Has it become all too easy to fight City Hall? Why can't cities and suburbs get along? And how can we fix the laws that set them at odds? Where other urban reformers concentrate on bricks and mortar, or jobs and welfare, Harvard Law School professor Frug (Local Government Law) shows how American laws and legal traditions have hurt many cities, keeping them hobbled by state government and favoring suburbs at cities' expense. Zoning laws can undermine diversity and aggravate segregation, separating the poor from the rich and placing valuable services beyond reach of the poor. Writing as a legal academic, Frug takes welcome account not only of the relevant court decisions but also of urban history, sociology and political and literary theorists, from Hannah Arendt to Judith Butler. His commanding abstractions produce plausible policy recommendations, too. Recognizing how hard it would be to change how states and businesses operate, Frug recommends that American cities "transform city services into vehicles for community building," using schools, police forces and other government functions to help citizens recognize mutual interests. Residents ought to learn to think of themselves as political and ethical actors, rather than as mere consumers; policy makers can help them do so. Frug argues saliently that a city's character is shaped as much by its residents' perceptions of their civic responsibilities as by its built environment. If his prose is less than action-packed, his points come through clearly: they're all worth making, and readers who find his first chapters too theoretical will be happier later, when he gets down to cases. (Oct.) Copyright 1999 Cahners Business Information.

Product Details

ISBN-13:
9780691007427
Publisher:
Princeton University Press
Publication date:
02/20/2001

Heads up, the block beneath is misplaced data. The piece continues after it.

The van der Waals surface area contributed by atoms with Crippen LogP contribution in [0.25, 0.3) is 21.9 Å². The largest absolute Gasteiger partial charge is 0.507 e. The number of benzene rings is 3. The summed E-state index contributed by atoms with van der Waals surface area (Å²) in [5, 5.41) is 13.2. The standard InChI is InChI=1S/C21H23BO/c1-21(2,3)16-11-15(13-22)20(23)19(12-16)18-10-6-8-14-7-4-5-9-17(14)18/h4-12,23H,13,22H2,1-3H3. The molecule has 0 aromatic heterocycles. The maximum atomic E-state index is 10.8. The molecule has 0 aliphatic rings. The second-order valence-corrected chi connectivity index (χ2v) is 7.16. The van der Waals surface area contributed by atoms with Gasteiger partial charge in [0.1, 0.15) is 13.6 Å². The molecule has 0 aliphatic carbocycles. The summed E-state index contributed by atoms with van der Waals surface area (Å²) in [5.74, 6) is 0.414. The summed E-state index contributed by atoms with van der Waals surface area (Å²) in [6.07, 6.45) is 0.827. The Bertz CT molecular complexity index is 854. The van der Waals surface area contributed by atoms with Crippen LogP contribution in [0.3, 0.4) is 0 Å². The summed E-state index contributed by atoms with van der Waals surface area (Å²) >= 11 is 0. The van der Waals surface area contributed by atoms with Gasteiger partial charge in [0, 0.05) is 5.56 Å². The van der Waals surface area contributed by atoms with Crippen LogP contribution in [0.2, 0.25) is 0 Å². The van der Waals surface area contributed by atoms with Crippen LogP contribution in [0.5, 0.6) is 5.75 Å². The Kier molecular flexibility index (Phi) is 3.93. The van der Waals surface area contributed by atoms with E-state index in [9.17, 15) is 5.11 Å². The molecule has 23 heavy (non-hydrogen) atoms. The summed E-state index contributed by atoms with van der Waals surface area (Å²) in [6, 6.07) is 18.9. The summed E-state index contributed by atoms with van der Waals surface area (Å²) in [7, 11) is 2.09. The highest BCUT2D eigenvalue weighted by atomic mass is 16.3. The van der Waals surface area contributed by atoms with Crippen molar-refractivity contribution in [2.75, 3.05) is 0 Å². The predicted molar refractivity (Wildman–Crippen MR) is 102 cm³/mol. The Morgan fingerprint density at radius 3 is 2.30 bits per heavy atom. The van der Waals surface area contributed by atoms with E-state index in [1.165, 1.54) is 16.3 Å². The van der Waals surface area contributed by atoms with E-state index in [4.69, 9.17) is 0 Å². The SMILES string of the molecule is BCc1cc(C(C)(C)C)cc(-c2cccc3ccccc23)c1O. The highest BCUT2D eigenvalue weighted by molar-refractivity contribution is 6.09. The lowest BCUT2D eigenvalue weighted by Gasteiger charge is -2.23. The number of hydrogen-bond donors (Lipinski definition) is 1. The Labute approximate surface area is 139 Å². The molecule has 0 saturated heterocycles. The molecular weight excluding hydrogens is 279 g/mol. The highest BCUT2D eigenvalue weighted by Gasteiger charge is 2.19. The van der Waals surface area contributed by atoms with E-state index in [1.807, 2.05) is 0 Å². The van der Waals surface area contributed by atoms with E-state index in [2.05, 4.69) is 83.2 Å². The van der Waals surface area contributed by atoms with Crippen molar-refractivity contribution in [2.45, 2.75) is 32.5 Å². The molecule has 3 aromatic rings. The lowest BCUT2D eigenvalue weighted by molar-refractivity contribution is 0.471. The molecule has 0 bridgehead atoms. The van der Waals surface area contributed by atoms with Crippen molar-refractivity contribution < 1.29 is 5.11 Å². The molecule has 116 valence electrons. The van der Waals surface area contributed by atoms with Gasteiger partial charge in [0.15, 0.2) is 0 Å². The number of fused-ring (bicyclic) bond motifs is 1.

Pages:
272
Sales rank:
440,851
Product dimensions:
6.00(w) x 9.10(h) x 0.60(d)

What People are saying about this

Richard Sennett
This is an innovative book by one of America's leading legal scholars. Frug creates a set of legal and policy frameworks for cities to practice themselves,rather than have imposed from outside. He has found a way to talk about decentralization that makes sense for our time. . . . I admire the clarity and precision with which the author writes.
Iris M. Young
Gerald Frug persuasively shows how the current legal powers and divided jurisdictions of municipalities in America reproduce privileges and threaten the solidarity that strong democracy requires. Frug does not stop with critique,however,but also boldly offers an alternative vision of regionally cooperating cities that support the well-being of all their inhabitants. The argument of City Making is both rigorous and inspiring.
Young
Gerald Frug persuasively shows how the current legal powers and divided jurisdictions of municipalities in America reproduce privileges and threaten the solidarity that strong democracy requires. Frug does not stop with critique, however, but also boldly offers an alternative vision of regionally cooperating cities that support the well-being of all their inhabitants. The argument of City Making is both rigorous and inspiring.
Iris M. Young, author of "Justice and the Politics of Difference" and "Intersecting Voices: Dilemmas of Gender, Political Philosophy, and Policy"
Ford
Frug writes with authority and complete mastery of his subject matter, as well as with moving moral conviction. His proposals are bold and unexpected yet well bolstered by the force of his arguments and the scope of his historical and theoretical discussion. This is an excellent and important book. Very few works published in recent years deserve to be placed in the company of Lewis Mumford's classic The City in History. Frug's book is one of those few.
Richard T. Ford, Stanford University
David Schultz
City Making is ambitious…The book provides a fascinating analysis of the evolution of cities vis-à-vis private corporations and a thoughtful argument about what cities should be and how they foster an enriched life.
—(David Schultz, Hamline University)
Richard T. Ford
Frug writes with authority and complete mastery of his subject matter,as well as with moving moral conviction. His proposals are bold and unexpected yet well bolstered by the force of his arguments and the scope of his historical and theoretical discussion. This is an excellent and important book. Very few works published in recent years deserve to be placed in the company of Lewis Mumford's classic The City in History. Frug's book is one of those few.